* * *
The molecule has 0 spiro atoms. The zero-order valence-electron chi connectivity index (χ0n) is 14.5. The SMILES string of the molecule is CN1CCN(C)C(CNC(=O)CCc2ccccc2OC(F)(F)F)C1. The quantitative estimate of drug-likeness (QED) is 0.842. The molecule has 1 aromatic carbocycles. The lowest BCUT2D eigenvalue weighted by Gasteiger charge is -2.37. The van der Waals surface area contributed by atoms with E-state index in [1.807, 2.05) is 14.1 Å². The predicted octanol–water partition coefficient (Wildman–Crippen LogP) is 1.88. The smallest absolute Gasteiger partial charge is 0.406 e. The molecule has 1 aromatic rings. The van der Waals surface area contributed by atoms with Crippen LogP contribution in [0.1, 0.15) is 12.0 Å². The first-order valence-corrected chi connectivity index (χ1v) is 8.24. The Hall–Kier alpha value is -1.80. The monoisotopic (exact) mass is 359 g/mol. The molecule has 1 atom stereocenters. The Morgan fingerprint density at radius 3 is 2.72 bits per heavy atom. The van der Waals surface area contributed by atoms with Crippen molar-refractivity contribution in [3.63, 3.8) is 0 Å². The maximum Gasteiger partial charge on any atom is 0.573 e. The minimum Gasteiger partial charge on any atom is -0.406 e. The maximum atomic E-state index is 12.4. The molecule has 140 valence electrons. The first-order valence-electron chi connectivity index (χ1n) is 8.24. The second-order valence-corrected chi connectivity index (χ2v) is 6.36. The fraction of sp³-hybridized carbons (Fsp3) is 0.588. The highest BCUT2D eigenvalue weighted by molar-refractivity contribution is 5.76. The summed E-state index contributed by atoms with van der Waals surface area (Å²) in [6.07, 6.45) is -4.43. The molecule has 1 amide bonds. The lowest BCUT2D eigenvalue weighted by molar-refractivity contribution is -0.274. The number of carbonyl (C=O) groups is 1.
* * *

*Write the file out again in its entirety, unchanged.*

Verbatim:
The molecule has 0 spiro atoms. The zero-order valence-electron chi connectivity index (χ0n) is 14.5. The SMILES string of the molecule is CN1CCN(C)C(CNC(=O)CCc2ccccc2OC(F)(F)F)C1. The quantitative estimate of drug-likeness (QED) is 0.842. The molecule has 1 aromatic carbocycles. The lowest BCUT2D eigenvalue weighted by Gasteiger charge is -2.37. The van der Waals surface area contributed by atoms with E-state index in [1.807, 2.05) is 14.1 Å². The predicted octanol–water partition coefficient (Wildman–Crippen LogP) is 1.88. The smallest absolute Gasteiger partial charge is 0.406 e. The molecule has 1 aromatic rings. The van der Waals surface area contributed by atoms with Crippen LogP contribution in [0.1, 0.15) is 12.0 Å². The first-order valence-corrected chi connectivity index (χ1v) is 8.24. The Hall–Kier alpha value is -1.80. The monoisotopic (exact) mass is 359 g/mol. The molecule has 1 atom stereocenters. The Morgan fingerprint density at radius 3 is 2.72 bits per heavy atom. The van der Waals surface area contributed by atoms with Crippen molar-refractivity contribution in [3.63, 3.8) is 0 Å². The maximum Gasteiger partial charge on any atom is 0.573 e. The minimum Gasteiger partial charge on any atom is -0.406 e. The maximum atomic E-state index is 12.4. The molecule has 140 valence electrons. The first-order valence-electron chi connectivity index (χ1n) is 8.24. The second-order valence-corrected chi connectivity index (χ2v) is 6.36. The fraction of sp³-hybridized carbons (Fsp3) is 0.588. The highest BCUT2D eigenvalue weighted by molar-refractivity contribution is 5.76. The summed E-state index contributed by atoms with van der Waals surface area (Å²) in [6.07, 6.45) is -4.43. The molecule has 1 amide bonds. The lowest BCUT2D eigenvalue weighted by molar-refractivity contribution is -0.274. The number of carbonyl (C=O) groups is 1.